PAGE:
• Print
  • Share
  • Questions
Immigration Clinic image

Experiential Curriculum

There is no substitute for the real-world knowledge gained through experiential learning. We offer a variety of ways to put classroom theory into practice through our required Experiential Curriculum. As an incoming Pacific McGeorge student, you will need to complete three types of experiential education to graduate: a clinic or field placement, simulation courses and practicum courses.

Pacific McGeorge's innovative curriculum emphasizes hands-on active learning where our students are placed in the role of an attorney under careful supervision in one of our pioneering legal clinics or intensive field placements. Our students will learn to apply legal theory to practice, develop professional lawyering skills, and perhaps most importantly, become a reflective practitioner and lifelong learner. Our talented faculty and network of experienced adjunct professor practitioners teach a distinctive array of hands-on courses through our Experiential Curriculum.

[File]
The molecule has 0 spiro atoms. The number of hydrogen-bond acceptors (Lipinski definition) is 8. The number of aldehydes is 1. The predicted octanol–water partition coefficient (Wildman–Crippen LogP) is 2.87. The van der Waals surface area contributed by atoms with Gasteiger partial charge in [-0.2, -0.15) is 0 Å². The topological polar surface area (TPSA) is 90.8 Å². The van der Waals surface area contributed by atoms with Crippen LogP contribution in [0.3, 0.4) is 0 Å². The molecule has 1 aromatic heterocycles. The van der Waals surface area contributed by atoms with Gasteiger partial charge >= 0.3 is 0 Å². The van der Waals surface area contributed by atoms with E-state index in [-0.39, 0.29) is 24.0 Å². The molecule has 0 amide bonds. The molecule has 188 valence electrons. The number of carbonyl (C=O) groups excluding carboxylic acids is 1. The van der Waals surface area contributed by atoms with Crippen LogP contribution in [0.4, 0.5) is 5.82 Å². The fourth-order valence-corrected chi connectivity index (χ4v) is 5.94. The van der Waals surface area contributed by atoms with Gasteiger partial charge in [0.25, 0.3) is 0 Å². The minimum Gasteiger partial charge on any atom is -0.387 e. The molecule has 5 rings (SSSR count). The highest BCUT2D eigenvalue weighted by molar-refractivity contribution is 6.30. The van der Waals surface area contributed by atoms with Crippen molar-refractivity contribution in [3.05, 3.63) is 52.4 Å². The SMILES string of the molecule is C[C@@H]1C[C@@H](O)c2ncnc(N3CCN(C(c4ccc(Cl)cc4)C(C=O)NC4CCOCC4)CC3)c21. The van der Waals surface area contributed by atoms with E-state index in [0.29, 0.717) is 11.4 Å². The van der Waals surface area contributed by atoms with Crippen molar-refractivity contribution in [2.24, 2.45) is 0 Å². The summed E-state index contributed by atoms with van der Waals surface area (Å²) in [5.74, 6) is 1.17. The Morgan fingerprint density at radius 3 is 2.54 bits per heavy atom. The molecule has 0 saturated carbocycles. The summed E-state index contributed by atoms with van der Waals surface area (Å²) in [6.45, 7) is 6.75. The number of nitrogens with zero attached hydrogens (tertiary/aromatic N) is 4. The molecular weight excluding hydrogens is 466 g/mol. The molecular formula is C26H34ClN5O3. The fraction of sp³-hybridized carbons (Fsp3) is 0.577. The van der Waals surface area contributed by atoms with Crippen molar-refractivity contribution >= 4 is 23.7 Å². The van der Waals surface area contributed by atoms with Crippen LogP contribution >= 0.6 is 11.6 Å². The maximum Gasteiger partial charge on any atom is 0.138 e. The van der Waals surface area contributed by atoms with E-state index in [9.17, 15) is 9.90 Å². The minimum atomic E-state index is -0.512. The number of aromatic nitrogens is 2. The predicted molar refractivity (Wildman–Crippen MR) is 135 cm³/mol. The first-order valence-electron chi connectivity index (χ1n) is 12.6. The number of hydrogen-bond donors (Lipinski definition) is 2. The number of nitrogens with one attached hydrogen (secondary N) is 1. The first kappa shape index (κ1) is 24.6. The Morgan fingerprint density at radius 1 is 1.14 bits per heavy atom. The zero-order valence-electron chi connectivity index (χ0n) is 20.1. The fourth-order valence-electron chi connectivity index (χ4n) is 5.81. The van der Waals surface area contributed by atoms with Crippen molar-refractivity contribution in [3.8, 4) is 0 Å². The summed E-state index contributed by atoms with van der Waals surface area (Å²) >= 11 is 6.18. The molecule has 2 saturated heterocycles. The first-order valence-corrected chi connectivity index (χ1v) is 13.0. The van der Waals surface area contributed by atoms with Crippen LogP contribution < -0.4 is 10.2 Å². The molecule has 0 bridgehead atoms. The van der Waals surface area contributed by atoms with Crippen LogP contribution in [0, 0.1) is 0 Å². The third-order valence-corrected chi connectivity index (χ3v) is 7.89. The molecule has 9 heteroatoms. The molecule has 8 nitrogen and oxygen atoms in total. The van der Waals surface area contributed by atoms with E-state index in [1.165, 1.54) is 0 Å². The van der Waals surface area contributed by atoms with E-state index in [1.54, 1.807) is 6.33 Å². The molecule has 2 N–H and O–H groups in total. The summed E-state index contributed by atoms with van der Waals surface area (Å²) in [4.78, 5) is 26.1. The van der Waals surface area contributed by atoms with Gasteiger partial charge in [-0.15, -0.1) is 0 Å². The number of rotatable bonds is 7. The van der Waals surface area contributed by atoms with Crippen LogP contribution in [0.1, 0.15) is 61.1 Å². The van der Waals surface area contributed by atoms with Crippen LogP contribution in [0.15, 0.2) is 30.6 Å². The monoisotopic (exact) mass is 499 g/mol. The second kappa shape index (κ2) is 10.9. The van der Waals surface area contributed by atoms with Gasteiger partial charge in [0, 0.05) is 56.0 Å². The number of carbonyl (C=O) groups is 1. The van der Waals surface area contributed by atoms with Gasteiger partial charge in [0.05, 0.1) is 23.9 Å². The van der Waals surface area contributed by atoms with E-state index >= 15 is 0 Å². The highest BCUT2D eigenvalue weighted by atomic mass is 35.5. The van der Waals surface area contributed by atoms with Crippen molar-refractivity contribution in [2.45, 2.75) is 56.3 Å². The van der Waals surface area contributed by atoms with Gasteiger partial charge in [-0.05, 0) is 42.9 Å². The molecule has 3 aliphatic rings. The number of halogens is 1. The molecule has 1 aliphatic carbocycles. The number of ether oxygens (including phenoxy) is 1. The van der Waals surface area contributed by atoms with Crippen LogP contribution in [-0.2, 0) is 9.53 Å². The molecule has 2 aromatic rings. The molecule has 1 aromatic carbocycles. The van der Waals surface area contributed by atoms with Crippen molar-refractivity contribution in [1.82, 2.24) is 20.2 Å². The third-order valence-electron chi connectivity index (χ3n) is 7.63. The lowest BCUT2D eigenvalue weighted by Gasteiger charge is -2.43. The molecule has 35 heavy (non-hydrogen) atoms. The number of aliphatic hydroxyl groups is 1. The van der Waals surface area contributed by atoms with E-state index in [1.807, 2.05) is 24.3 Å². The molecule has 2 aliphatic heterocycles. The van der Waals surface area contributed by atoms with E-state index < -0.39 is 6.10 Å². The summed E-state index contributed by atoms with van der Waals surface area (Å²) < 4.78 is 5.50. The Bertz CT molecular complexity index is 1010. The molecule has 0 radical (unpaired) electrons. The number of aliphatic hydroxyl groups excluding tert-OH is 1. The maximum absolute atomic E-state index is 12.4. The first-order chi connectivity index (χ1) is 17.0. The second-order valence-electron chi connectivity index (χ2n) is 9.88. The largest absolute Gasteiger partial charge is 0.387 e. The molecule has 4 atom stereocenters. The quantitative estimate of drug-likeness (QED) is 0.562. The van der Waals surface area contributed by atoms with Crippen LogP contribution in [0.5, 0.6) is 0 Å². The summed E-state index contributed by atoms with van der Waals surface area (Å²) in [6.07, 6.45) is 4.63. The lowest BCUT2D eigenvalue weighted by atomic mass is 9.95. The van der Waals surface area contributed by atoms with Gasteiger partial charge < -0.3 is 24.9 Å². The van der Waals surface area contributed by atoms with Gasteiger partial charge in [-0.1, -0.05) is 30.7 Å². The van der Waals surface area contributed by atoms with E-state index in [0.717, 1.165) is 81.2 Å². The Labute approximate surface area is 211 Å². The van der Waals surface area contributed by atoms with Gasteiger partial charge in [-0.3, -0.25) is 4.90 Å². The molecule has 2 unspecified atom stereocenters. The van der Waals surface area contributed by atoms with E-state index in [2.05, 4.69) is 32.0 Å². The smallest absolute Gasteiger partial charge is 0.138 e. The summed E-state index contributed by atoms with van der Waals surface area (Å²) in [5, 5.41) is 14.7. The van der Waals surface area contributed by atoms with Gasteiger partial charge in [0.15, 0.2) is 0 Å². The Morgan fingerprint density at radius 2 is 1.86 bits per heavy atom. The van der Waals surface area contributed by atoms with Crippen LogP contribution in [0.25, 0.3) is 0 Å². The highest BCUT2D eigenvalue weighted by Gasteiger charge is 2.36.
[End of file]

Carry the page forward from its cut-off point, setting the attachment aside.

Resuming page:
Our Experiential Curriculum is being phased in over three years, beginning with the 2013-2014 academic year. We offer the Experiential Curriculum during the regular academic year, a January intersession and in the summer.

Experiential Curriculum Requirements

Field Placement or Legal Clinic 3
Practicum Course 4 to 5
Simulation Course 4 to 5

What is a Practicum Course?

Practicum Courses are defined as courses in which at least one-third of instruction is devoted to a professional skill or set of professional skills characteristically used by practicing lawyers. Practicum courses give students the opportunity to learn substantive law and also learn and appreciate the context in which that law is to be applied by working on lawyer-like projects on simulated legal matters. Examples include: Legal Problem Solving for Construction Clients, Entrepreneurial Management and Local Agency Practice - Advice and Litigation.

What is a Simulation Course?

Simulation Courses are defined as courses where students learn by doing, and in which the vast majority of instruction is devoted to professional skills and values characteristically required of practicing lawyers. Such courses enable students to integrate legal theory, professional skills, and professional identity. Examples include: Trial Advocacy, Mediation, Negotiations & Settlements and Business Transactions: The Art of the Deal.

How will I know which courses to register for?

All experiential and practicum courses are labeled in the Academic Schedule.


Office of Student Affairs
Email | 916.739.7089